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. 2017 Nov;13(11):1207-1216.
doi: 10.1016/j.jalz.2017.03.003. Epub 2017 May 16.

Associations of Lower Vitamin D Concentrations With Cognitive Decline and Long-Term Risk of Dementia and Alzheimer's Disease in Older Adults

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Associations of Lower Vitamin D Concentrations With Cognitive Decline and Long-Term Risk of Dementia and Alzheimer's Disease in Older Adults

Catherine Feart et al. Alzheimers Dement. .
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Abstract

Introduction: Hypovitaminosis D has been associated with several chronic conditions; yet, its association with cognitive decline and the risk of dementia and Alzheimer's disease (AD) has been inconsistent.

Methods: The study population consisted of 916 participants from the Three-City Bordeaux cohort aged 65+, nondemented at baseline, with assessment of vitamin D status and who were followed for up to 12 years.

Results: In multivariate analysis, compared with individuals with 25(OH)D sufficiency (n = 151), participants with 25(OH)D deficiency (n = 218) exhibited a faster cognitive decline. A total of 177 dementia cases (124 AD) occurred: 25(OH)D deficiency was associated with a nearly three-fold increased risk of AD (hazard ratio = 2.85, 95% confidence interval 1.37-5.97).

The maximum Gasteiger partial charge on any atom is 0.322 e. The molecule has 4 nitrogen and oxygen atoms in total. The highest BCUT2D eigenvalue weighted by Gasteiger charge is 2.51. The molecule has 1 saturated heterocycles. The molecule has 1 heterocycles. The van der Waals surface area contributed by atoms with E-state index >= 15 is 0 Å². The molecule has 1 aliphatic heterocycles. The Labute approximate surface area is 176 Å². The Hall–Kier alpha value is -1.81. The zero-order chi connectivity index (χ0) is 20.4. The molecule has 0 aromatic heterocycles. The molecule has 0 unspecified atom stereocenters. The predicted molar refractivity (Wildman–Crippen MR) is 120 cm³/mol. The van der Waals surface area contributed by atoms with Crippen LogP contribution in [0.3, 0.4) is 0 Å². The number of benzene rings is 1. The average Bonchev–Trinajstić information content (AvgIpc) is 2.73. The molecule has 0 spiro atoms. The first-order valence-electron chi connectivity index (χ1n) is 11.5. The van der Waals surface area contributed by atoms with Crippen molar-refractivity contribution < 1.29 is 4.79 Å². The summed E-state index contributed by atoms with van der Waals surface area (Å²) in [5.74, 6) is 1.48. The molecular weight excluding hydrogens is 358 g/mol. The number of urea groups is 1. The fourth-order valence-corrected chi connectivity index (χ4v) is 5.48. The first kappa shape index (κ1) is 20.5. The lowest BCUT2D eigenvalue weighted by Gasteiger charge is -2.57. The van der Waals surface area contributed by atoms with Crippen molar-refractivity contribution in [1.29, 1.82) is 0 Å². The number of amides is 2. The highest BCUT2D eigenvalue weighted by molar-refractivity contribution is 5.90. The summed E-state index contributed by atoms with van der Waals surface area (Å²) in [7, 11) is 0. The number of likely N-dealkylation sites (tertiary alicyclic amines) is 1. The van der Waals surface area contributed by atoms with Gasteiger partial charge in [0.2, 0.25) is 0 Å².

Discussion: This large prospective study of French older adults suggests that maintaining adequate vitamin D status in older age could contribute to slow down cognitive decline and to delay or prevent the onset of dementia, especially of AD etiology.

Keywords: Alzheimer's disease; Cognitive decline; Dementia; Prospective studies; Risk factors in epidemiology; Vitamin D.

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